Fort Smith National Cemetery
Sebastian County,

World War II
February 8, 1911 - April 30, 1945

Section 9 Site 3991

William Orlando Darby was born in Fort Smith, Sebastian County, Arkansas. He and his sister Doris were born to a father who owned a print shop and a homemaker mother. He attended Belle Grove grade school and graduated from Fort Smith Senior High School in 1929. William received an appointment to the United States Military Academy at West Point. Upon graduating in 1933 he was commissioned a second lieutenant and assigned to Fort Bliss, Texas. On October 1, 1940, he was promoted to captain and sent to amphibious training. Soon after the attack on Pearl Harbor he was deployed to Northern Ireland as aide-de-camp to Major General Russell P Hartle. General Hartle chose Darby to organize and train the Army’s first elite battalion of commandos and promoted him to major. The official activation of the First United States Army Ranger Battalion took place on July 9, 1942, and was to become forever known a as Darby’s Rangers. Their first action took place in November of 1942 when they invaded North Africa. They landed at Arzew, Algeria, near Oran, and Major Darby served as military mayor until the Rangers departed for Tunisia. As the Tunisian Campaign was nearing an end he began a training and expansion that resulted in three battalions and in July of 1943, they spearheaded the invasion of Sicily. They were the first three groups to land in Italy on September 9, 1943 and then on January 30, 1944, they landed unopposed in Anzio. After the Rangers suffered severe losses at Cisterna, Italy in late 1944, he was ordered home. He had been promoted to Lt. Colonel by that time. After serving eleven months in the Pentagon he managed to get back to Europe with General Hap Arnold on an inspection tour of the European Theater. Upon hearing that BGen Robinson Duff of the Tenth Mountain Division had been wounded, Darby immediately volunteered to take his command. On April 30, 1945, the same day Hitler committed suicide, he was outlining plans for the next day’s battle when a German shell landed near by and a piece of shrapnel killed him immediately. Two days later the German forces in Italy surrendered. On May 15, 1945, he became the only soldier to ever receive a posthumous promotion to brigadier general. Among his many awards he was given two Distinguished Service Crosses, a Silver Star for “Gallantry in Action” a Purple Heart and a Combat Infantry Badge. And, the British awarded him their Distinguished Service Order. Two U. S. Army installations in Europe were named for Darby, the W. O. Darby Kaseme in Furth, Germany which closed in 1995, and Camp Darby, near Livorno, Italy, which remains in use today.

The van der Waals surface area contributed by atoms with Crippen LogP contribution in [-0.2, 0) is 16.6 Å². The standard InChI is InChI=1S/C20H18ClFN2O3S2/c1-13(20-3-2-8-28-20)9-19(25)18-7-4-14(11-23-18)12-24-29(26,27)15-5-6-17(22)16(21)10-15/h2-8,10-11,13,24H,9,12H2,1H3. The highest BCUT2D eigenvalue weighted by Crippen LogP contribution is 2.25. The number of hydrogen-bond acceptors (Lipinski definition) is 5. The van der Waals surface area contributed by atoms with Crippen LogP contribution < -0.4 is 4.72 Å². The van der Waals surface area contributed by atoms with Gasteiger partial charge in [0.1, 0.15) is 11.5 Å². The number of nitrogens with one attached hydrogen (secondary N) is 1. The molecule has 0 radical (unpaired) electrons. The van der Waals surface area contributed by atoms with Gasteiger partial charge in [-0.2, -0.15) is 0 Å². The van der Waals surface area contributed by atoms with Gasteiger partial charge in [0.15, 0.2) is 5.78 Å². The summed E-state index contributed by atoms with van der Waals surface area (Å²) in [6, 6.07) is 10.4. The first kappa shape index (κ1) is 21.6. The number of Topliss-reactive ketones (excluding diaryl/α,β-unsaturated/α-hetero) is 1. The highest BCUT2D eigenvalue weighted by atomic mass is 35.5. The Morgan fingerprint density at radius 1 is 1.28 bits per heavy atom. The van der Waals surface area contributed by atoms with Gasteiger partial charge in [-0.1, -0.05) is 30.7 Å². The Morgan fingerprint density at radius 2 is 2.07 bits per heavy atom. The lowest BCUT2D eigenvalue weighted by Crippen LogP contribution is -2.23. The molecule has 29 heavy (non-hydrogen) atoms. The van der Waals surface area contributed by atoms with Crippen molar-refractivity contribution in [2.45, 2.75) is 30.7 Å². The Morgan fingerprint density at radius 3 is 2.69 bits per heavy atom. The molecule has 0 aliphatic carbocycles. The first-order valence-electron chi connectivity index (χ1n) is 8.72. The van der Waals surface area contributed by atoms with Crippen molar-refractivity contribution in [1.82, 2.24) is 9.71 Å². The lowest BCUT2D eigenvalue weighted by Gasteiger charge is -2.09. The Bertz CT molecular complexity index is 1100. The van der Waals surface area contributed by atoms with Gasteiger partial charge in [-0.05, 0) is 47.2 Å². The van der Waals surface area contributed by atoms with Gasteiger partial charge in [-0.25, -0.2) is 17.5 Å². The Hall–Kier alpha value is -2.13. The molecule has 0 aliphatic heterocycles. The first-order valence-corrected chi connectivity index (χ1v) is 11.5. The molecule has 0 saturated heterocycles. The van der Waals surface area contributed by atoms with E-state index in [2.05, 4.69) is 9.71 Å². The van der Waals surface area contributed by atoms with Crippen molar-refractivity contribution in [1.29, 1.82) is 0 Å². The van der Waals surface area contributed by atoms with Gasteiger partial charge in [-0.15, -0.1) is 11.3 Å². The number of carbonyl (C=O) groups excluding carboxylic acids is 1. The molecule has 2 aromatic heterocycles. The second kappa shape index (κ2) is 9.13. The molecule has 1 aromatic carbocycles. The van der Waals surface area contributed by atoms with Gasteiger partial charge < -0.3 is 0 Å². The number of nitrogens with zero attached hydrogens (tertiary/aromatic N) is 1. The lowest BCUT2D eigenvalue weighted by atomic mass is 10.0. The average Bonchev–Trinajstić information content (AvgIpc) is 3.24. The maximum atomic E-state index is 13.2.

Contributed on 9/18/08 by tomtodd
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Record #: 60910

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Submitted: 9/18/08 • Approved: 7/16/11 • Last Updated: 1/22/13 • R60910-G0-S3

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